Tuesday, September 25, 2007

Hill Day Specifics

My readers from last week will recall that I visited Washington DC on behalf of science last Wednesday. The Joint Steering Committee for Public Policy (they really need to work on a name that includes the word biomedical) flies scientists in to walk the halls of Congress. Scientists (mostly young folks like me*) meet with staffers to talk about the importance of funding science. I met with staffers in the offices of Jim Webb (D-VA), Maria Cantwell (D-WA), Gary Kline (R-CA), Jim McDermott (D-WA), and Rosa DeLauro (D-CT). I also had a photo op with Barbara Boxer (D-CA). Check out how slumped over I am in this photo. Note to self: next time straiten up a bit... the back AND the tie. Sheesh!

So what were the meetings like? They varied considerably. From a 5 minute hallway chat to a leisurely discussion on comfy chairs to a conversation in a coffee shop (yes, that was with a staffer from Washington State), the venue changed. The message was the same. My pitch went something like this:
Hello, I'm Thomas Robey and am Washington State's newest bioengineering PhD. While I was a graduate student I was supported by two different NIH research grants, and as a medical student in the NIH funded MD/PhD program am the beneficiary of another. For the last four years I have been working on a project to restore cardiac function after heart attacks using human embryonic stem cells. I used one of the lines approved for federal funding. What is really exciting is that the team I am a part of has been able to grow human heart tissue in mice and rats that have heart attacks. This has helped the injured rodent hearts pump better, too. Unfortunately, we only have access to a very small number of cell lines - smaller even than the 12 or so that are readily available. It turns out that the lines made before August 9 are not the best to do research with. We are looking forward to a policy change about stem cells! Now that I have finished my PhD, I will be looking to a future when fewer young scientists are able to secure funding. It is important for the NIH funding lines to at least keep up with inflation. (We would like to see the bill in conference to accept the Senate's numbers.) The funding trajectory for the NSF should also be maintained to eventually double its allocations. It is important to understand that the money spent on both basic and applied research pays back into the economy several fold. Thank you for your past support for science, and I am happy to be a resource to you or other staffers should you need information about stem cell or medical science issues.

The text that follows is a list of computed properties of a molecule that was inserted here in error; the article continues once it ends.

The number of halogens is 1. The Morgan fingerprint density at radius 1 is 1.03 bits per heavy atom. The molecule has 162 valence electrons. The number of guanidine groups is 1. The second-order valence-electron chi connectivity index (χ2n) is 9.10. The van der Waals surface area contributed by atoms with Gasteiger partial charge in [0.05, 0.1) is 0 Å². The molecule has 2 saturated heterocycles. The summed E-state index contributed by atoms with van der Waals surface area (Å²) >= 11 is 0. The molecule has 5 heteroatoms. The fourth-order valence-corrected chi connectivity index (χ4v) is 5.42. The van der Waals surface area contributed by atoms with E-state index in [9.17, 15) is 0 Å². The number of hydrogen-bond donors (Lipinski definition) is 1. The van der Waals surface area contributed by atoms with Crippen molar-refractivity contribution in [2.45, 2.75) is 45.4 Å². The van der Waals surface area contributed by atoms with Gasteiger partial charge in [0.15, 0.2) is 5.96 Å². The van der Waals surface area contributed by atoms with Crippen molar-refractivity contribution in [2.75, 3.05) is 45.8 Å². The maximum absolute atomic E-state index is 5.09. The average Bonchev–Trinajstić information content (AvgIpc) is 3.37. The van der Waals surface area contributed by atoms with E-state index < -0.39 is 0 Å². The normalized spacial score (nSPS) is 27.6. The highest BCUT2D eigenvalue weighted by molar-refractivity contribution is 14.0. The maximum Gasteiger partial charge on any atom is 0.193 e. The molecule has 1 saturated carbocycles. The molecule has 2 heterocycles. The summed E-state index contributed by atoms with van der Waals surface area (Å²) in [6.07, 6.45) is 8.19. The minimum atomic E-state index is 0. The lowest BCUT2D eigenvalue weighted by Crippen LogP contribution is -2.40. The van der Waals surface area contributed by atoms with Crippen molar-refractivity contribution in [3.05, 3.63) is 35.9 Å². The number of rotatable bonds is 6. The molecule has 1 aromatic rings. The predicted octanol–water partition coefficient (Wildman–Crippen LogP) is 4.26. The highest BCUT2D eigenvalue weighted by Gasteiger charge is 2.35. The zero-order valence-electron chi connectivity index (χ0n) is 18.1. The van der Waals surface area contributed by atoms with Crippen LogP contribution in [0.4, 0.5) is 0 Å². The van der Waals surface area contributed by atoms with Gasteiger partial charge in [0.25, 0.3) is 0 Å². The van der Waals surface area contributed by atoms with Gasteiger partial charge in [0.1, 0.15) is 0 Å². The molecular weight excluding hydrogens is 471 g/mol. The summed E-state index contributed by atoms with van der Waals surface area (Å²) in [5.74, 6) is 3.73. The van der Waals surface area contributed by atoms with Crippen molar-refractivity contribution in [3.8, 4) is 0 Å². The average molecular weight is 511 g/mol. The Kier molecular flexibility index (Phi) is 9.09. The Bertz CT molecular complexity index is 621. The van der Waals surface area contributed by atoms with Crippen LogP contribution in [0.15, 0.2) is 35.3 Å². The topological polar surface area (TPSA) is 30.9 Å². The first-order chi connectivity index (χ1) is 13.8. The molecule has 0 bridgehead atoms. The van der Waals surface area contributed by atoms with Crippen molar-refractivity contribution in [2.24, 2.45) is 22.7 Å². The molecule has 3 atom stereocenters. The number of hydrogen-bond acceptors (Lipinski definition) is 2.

That's about it. Somewhere in there would be the obligatory transfer of business cards, and maybe the staffer would ask a few questions, but 15 minutes later I was on my way. If these meetings were the point of the trip, those would be some pretty expensive minutes. Fortunately, the real value was in training young scientists to speak with congressional staff and creating potentially lasting relationships between scientists and policy-makers. I will touch on that more in a future post, but for now, I need to submit my travel expenses - oh yeah, you can apply for travel awards from the JSCPP...

*I think it's fair in science to categorize 29 as young!

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